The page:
Abstract: Excavation Photographs and the Rediscovery of the Via dell’Abbondanza at Pompeii
Lecturer: Jeremy Hartnett
When Vittorio Spinazzola began the so-called “Nuovi Scavi” at Pompeii in 1911, he envisioned a revolutionary excavation strategy. He proposed to dig about a half-kilometer of only one street – the Via dell’Abbondanza – and to expose little more than its street-facing architecture. He also ensured that his excavation would be documented to a previously-unparalleled extent by the still developing technology of photography. Spinazzola was driven by the belief that the paintings, graffiti, facades, and balconies that lined this street would provide a vivid image of life in this ancient town. Despite the provocative evidence Spinazzola’s project unearthed, the photographs render the Via dell’Abbondanza as an empty space, thus depopulating what was once a bustling space and contributing to a lack of scholarly attention in the intervening years.
This lecture consists of two parts. The first considers what the visually stunning excavation photographs reveal about the self-presentation of an excavator and his work during this period. How did an excavator’s role grow and change hand-in-hand with the new technology of representing archaeological process and product? Moreover, what has been the legacy of these images in terms of what has, or has not, come to be studied at Pompeii?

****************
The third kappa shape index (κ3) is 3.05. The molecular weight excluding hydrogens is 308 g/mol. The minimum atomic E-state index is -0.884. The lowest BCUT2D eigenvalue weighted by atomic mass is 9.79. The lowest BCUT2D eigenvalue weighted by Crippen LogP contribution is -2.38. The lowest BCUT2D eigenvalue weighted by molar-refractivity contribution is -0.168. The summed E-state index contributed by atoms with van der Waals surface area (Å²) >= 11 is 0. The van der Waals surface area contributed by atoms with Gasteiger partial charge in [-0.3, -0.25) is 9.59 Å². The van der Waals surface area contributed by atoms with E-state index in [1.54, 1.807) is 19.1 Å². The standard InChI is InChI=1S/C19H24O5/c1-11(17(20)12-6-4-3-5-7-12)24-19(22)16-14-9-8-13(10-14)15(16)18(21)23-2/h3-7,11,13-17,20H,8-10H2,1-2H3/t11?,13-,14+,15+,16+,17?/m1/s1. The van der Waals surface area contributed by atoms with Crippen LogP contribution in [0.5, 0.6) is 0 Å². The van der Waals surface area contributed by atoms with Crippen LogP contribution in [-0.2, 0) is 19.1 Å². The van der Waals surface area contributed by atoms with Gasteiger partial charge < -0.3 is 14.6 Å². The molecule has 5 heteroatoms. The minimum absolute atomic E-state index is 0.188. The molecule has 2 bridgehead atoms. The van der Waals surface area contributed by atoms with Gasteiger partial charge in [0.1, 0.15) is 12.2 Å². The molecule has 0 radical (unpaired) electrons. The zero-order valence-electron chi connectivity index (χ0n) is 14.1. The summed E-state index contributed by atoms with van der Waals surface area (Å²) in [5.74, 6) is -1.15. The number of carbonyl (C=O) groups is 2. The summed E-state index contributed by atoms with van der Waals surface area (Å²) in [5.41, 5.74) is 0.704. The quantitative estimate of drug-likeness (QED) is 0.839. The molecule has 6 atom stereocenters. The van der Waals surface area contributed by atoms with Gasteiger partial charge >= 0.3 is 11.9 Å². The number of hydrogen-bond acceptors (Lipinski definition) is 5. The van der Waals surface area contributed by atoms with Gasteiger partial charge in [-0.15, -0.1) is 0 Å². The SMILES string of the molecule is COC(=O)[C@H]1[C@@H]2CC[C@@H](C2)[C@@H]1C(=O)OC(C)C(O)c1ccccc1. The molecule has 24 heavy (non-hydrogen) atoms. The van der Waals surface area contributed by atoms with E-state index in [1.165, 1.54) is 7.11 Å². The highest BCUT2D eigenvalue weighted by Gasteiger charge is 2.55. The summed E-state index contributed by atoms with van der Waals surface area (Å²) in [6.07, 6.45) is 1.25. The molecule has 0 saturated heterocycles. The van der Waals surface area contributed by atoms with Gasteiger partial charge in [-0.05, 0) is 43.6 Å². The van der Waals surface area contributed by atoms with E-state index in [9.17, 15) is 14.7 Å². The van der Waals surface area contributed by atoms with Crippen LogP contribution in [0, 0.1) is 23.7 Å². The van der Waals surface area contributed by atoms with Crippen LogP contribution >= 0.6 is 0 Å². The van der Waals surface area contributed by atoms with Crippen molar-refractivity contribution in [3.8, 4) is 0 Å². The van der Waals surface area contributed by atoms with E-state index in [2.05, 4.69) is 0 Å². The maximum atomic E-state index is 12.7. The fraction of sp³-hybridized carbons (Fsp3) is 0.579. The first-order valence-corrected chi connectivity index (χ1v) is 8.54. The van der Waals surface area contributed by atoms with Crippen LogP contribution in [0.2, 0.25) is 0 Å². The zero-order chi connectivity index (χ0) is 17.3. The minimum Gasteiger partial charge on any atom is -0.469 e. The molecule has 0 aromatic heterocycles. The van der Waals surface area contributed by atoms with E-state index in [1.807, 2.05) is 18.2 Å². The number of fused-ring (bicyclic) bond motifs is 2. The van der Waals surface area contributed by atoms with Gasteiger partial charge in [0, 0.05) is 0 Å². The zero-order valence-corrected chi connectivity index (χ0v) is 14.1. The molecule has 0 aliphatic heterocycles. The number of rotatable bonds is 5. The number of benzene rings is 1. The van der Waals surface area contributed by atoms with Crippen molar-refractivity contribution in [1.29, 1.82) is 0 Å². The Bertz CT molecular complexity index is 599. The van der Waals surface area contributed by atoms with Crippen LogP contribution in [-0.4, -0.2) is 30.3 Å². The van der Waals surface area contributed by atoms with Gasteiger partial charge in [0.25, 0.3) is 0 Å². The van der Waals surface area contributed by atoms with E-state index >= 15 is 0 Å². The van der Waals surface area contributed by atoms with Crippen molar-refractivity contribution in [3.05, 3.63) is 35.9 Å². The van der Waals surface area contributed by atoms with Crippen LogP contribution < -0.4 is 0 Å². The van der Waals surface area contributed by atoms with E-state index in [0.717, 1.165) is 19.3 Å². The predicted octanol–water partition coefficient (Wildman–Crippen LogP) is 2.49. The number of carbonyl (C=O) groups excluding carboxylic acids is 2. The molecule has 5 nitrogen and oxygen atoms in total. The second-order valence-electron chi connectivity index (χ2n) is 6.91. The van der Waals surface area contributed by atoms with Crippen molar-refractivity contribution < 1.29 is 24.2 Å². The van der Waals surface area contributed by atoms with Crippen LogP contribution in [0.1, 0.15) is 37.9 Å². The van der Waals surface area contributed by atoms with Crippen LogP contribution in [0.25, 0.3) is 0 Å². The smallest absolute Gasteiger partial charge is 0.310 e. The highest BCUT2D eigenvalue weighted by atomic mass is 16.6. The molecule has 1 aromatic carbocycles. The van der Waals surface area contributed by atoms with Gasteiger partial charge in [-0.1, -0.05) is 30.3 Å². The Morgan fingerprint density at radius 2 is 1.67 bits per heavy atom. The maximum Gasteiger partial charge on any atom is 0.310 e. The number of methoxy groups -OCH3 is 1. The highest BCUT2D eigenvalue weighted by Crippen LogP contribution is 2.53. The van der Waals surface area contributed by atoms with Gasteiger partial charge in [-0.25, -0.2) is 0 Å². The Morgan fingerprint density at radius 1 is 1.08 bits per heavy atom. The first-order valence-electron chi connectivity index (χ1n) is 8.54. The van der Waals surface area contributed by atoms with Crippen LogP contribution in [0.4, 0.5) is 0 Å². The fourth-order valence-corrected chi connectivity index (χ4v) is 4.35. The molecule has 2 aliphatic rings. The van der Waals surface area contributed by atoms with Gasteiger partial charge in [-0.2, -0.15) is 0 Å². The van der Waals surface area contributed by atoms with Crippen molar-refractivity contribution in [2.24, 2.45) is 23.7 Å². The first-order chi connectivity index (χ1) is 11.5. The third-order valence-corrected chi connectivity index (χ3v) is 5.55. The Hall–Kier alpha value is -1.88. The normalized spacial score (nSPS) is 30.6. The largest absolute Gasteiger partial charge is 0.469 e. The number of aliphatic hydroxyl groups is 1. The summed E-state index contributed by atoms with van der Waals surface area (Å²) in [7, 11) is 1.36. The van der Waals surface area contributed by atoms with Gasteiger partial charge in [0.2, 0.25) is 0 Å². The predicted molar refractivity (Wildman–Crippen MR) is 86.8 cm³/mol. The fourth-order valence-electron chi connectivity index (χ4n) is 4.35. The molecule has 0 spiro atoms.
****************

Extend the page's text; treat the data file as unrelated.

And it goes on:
The second part of the presentation looks more closely at the remains uncovered by Spinazzola’s excavations, and precisely at the compelling picture revealed about life at one specific intersection along the Via dell’Abbondanza. What emerges from the architecture, paintings, and inscriptions are five overlapping stories about this corner’s denizens, who range from neighborhood officials and foreign barmaids to cloth vendors and a city magistrate. We watch them boast, parade, chide, celebrate, and disparage one another in this close-range view of urban life along a street.